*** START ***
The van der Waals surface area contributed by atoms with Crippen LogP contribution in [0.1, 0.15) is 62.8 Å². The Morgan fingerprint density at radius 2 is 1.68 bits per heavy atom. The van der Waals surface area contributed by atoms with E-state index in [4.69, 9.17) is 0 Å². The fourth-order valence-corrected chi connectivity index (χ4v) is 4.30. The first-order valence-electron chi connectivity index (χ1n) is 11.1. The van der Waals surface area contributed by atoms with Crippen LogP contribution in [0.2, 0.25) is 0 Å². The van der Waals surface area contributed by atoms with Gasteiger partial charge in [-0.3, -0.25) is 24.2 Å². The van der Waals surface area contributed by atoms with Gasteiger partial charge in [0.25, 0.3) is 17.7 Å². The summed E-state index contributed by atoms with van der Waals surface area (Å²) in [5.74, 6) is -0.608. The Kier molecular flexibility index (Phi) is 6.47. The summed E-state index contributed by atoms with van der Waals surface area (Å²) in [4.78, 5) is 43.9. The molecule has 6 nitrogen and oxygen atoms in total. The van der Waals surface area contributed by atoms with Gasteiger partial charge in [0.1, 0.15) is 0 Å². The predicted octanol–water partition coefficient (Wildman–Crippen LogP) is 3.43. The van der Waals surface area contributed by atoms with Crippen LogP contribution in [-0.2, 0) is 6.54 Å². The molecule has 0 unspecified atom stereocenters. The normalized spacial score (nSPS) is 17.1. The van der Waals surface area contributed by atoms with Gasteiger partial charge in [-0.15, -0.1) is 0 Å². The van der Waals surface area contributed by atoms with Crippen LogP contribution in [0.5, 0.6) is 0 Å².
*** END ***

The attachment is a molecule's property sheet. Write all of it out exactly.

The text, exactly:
The van der Waals surface area contributed by atoms with Crippen LogP contribution in [0.1, 0.15) is 62.8 Å². The Morgan fingerprint density at radius 2 is 1.68 bits per heavy atom. The van der Waals surface area contributed by atoms with E-state index in [4.69, 9.17) is 0 Å². The fourth-order valence-corrected chi connectivity index (χ4v) is 4.30. The first-order valence-electron chi connectivity index (χ1n) is 11.1. The van der Waals surface area contributed by atoms with Crippen LogP contribution in [0.2, 0.25) is 0 Å². The van der Waals surface area contributed by atoms with Gasteiger partial charge in [-0.3, -0.25) is 24.2 Å². The van der Waals surface area contributed by atoms with Gasteiger partial charge in [0.25, 0.3) is 17.7 Å². The summed E-state index contributed by atoms with van der Waals surface area (Å²) in [5.74, 6) is -0.608. The Kier molecular flexibility index (Phi) is 6.47. The summed E-state index contributed by atoms with van der Waals surface area (Å²) in [4.78, 5) is 43.9. The molecule has 6 nitrogen and oxygen atoms in total. The van der Waals surface area contributed by atoms with Gasteiger partial charge in [0.1, 0.15) is 0 Å². The predicted octanol–water partition coefficient (Wildman–Crippen LogP) is 3.43. The van der Waals surface area contributed by atoms with Crippen LogP contribution in [-0.2, 0) is 6.54 Å². The molecule has 0 unspecified atom stereocenters. The normalized spacial score (nSPS) is 17.1. The van der Waals surface area contributed by atoms with Gasteiger partial charge in [-0.15, -0.1) is 0 Å². The van der Waals surface area contributed by atoms with Crippen LogP contribution in [0.5, 0.6) is 0 Å².